Medical Mission in Ethiopia - Month 8

April 12, 2015 Kristen A. Austin

Today is Ethiopian Easter. It is the culmination after 55 days of penance. 55 days of fasting, no animal products. Mark, the kids and I have not been fasting, we have found ways around this cultural practice. We could have immersed ourselves in the culture and participated, but we didn’t. Instead we discovered what it is like to live as a minority and our slightly different cultural beliefs within another dominant culture. Interesting. During those 55 days I just wanted to figure out how to get around my surroundings. Today I wonder what it would have been like to just immerse myself in it.

Last week was our Easter by the Gregorian calendar. Our American friends received an Easter care package complete with Easter egg dying kits, Easter bunny crafts, and Easter candy. They graciously invited us over last Saturday to partake in the fun. Mark boiled 16 eggs and Laura boiled 24. We have propane, they do not. And as has been so typical of late, the power went out in the middle of boiling eggs. On Sunday morning our family had a fun Easter egg hunt. We then discovered that many of the eggs had not been completely cooked. Ewwww! Aw well. Maybe this is why Easter bunnies and Easter eggs have not permeated the culture here. Santa Claus has made it, but not the Easter bunny and his eggs.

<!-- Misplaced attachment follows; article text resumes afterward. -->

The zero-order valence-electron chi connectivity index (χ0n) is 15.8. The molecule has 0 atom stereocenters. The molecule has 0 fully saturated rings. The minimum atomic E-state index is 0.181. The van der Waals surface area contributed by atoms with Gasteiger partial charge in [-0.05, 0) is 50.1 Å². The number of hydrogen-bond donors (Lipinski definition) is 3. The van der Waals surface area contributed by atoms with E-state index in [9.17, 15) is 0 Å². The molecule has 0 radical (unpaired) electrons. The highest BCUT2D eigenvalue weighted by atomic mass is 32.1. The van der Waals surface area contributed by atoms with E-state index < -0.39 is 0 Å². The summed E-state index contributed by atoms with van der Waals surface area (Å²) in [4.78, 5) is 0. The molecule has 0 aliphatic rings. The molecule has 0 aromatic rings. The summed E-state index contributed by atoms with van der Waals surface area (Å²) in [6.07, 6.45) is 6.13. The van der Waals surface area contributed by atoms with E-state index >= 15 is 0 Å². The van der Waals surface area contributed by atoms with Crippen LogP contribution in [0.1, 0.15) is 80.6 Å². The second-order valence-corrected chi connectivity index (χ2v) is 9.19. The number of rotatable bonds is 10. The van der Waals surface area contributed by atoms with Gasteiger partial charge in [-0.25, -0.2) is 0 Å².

After our Easter egg hunt Mark and I decided our family should try to go to church. It was Ethiopian Palm Sunday. Laura (mom of the American family) had told us of a good experience last year when their family had gone to church. She told us of all the palm branch jewelry the people made during the services, and that her girls had thoroughly enjoyed participating. Josh and Sonja knew about the palm jewelry from their school mates. Josh said that many of his classmates have been making palm rings, crowns and necklaces all week, so this was not anything new. We decided to go to Ledette Mariam (“The Birth of Mary”) Church, near the Guest House. Only, we didn’t exactly know how near it was. About an hour of wandering around and we finally found the church. By this time Josh and Sonja were tired, hot and complaining. We stuck out as foreingees and felt very awkward. There are old castle-like stone walls surrounding the church, and a few gates. It was crowded and we were unable to enter, so we tried to join the crowds circling the crumbling stone walls. This lasted for about 30 minutes before we decided to go home. On our way home a kind-looking older man stopped and greeted us and asked us how we “saw Gondar.” We told him we had just been to Ledette Mariam and his face just lit up. He was so pleased, told us that he was going there to pray, and he wished us a very good day. In the span of 60 seconds this older man turned a very unsatisfying feeling into a calmer, contemplative one. At home, “going to church” usually means that we enter a structural building and try to find a connection with God and other like-minded people in this defined space. I pondered what “going to church” means here, when there are stone walls and gates, no space to enter, crowds of people amassed outside the actual church. Definitions are based on the circumstances I guess.